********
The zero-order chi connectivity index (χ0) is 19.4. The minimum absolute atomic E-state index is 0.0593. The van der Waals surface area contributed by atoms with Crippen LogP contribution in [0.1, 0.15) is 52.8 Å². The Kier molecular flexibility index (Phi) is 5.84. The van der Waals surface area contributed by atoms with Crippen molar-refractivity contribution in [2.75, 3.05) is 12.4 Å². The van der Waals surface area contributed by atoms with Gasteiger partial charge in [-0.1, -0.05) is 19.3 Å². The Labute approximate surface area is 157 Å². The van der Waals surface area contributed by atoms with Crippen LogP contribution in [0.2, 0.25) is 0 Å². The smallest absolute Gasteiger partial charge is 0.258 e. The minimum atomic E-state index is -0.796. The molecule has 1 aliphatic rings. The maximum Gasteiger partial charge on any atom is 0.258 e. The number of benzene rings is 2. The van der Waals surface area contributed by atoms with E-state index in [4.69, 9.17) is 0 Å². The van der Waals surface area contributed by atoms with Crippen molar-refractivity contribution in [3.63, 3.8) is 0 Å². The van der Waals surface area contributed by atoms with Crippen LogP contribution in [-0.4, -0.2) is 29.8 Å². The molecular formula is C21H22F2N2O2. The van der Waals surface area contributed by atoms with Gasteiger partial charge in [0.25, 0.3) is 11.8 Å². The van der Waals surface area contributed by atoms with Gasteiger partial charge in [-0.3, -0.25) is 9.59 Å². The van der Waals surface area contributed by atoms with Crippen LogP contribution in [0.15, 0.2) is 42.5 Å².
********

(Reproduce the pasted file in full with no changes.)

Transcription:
The zero-order chi connectivity index (χ0) is 19.4. The minimum absolute atomic E-state index is 0.0593. The van der Waals surface area contributed by atoms with Crippen LogP contribution in [0.1, 0.15) is 52.8 Å². The Kier molecular flexibility index (Phi) is 5.84. The van der Waals surface area contributed by atoms with Crippen molar-refractivity contribution in [2.75, 3.05) is 12.4 Å². The van der Waals surface area contributed by atoms with Gasteiger partial charge in [-0.1, -0.05) is 19.3 Å². The Labute approximate surface area is 157 Å². The van der Waals surface area contributed by atoms with Crippen LogP contribution in [0.2, 0.25) is 0 Å². The smallest absolute Gasteiger partial charge is 0.258 e. The minimum atomic E-state index is -0.796. The molecule has 1 aliphatic rings. The maximum Gasteiger partial charge on any atom is 0.258 e. The number of benzene rings is 2. The van der Waals surface area contributed by atoms with E-state index in [4.69, 9.17) is 0 Å². The van der Waals surface area contributed by atoms with Crippen molar-refractivity contribution in [3.63, 3.8) is 0 Å². The van der Waals surface area contributed by atoms with Crippen LogP contribution in [-0.4, -0.2) is 29.8 Å². The molecular formula is C21H22F2N2O2. The van der Waals surface area contributed by atoms with Gasteiger partial charge in [0.25, 0.3) is 11.8 Å². The van der Waals surface area contributed by atoms with Gasteiger partial charge in [-0.3, -0.25) is 9.59 Å². The van der Waals surface area contributed by atoms with Crippen LogP contribution in [0.15, 0.2) is 42.5 Å².